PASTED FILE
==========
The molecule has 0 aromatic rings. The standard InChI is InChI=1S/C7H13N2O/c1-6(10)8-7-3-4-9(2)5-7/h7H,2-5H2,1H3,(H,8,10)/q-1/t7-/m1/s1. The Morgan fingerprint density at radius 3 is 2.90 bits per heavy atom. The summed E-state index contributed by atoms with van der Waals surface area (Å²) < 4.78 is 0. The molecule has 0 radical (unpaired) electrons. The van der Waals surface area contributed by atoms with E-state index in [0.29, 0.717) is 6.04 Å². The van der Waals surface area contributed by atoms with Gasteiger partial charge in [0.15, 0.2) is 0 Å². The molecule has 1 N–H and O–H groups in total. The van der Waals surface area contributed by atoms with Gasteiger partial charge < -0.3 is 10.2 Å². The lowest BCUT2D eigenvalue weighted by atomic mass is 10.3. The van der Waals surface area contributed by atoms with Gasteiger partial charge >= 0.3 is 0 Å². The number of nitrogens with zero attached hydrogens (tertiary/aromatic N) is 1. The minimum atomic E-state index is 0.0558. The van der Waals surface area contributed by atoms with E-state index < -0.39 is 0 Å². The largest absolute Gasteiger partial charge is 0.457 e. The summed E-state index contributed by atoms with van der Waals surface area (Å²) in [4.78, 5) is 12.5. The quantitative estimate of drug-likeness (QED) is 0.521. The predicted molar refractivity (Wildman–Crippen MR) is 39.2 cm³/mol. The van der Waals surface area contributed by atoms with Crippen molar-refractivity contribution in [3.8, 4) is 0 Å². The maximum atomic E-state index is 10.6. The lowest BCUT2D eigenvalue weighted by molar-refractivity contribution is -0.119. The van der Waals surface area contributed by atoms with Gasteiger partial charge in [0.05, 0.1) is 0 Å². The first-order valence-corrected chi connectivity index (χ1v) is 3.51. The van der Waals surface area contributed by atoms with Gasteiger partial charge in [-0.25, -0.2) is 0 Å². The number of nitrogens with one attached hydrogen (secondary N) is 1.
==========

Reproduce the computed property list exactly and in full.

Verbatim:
The molecule has 0 aromatic rings. The standard InChI is InChI=1S/C7H13N2O/c1-6(10)8-7-3-4-9(2)5-7/h7H,2-5H2,1H3,(H,8,10)/q-1/t7-/m1/s1. The Morgan fingerprint density at radius 3 is 2.90 bits per heavy atom. The summed E-state index contributed by atoms with van der Waals surface area (Å²) < 4.78 is 0. The molecule has 0 radical (unpaired) electrons. The van der Waals surface area contributed by atoms with E-state index in [0.29, 0.717) is 6.04 Å². The van der Waals surface area contributed by atoms with Gasteiger partial charge in [0.15, 0.2) is 0 Å². The molecule has 1 N–H and O–H groups in total. The van der Waals surface area contributed by atoms with Gasteiger partial charge < -0.3 is 10.2 Å². The lowest BCUT2D eigenvalue weighted by atomic mass is 10.3. The van der Waals surface area contributed by atoms with Gasteiger partial charge >= 0.3 is 0 Å². The number of nitrogens with zero attached hydrogens (tertiary/aromatic N) is 1. The minimum atomic E-state index is 0.0558. The van der Waals surface area contributed by atoms with E-state index < -0.39 is 0 Å². The largest absolute Gasteiger partial charge is 0.457 e. The summed E-state index contributed by atoms with van der Waals surface area (Å²) in [4.78, 5) is 12.5. The quantitative estimate of drug-likeness (QED) is 0.521. The predicted molar refractivity (Wildman–Crippen MR) is 39.2 cm³/mol. The van der Waals surface area contributed by atoms with Crippen molar-refractivity contribution in [3.8, 4) is 0 Å². The maximum atomic E-state index is 10.6. The lowest BCUT2D eigenvalue weighted by molar-refractivity contribution is -0.119. The van der Waals surface area contributed by atoms with Gasteiger partial charge in [0.05, 0.1) is 0 Å². The first-order valence-corrected chi connectivity index (χ1v) is 3.51. The van der Waals surface area contributed by atoms with Gasteiger partial charge in [-0.25, -0.2) is 0 Å². The number of nitrogens with one attached hydrogen (secondary N) is 1.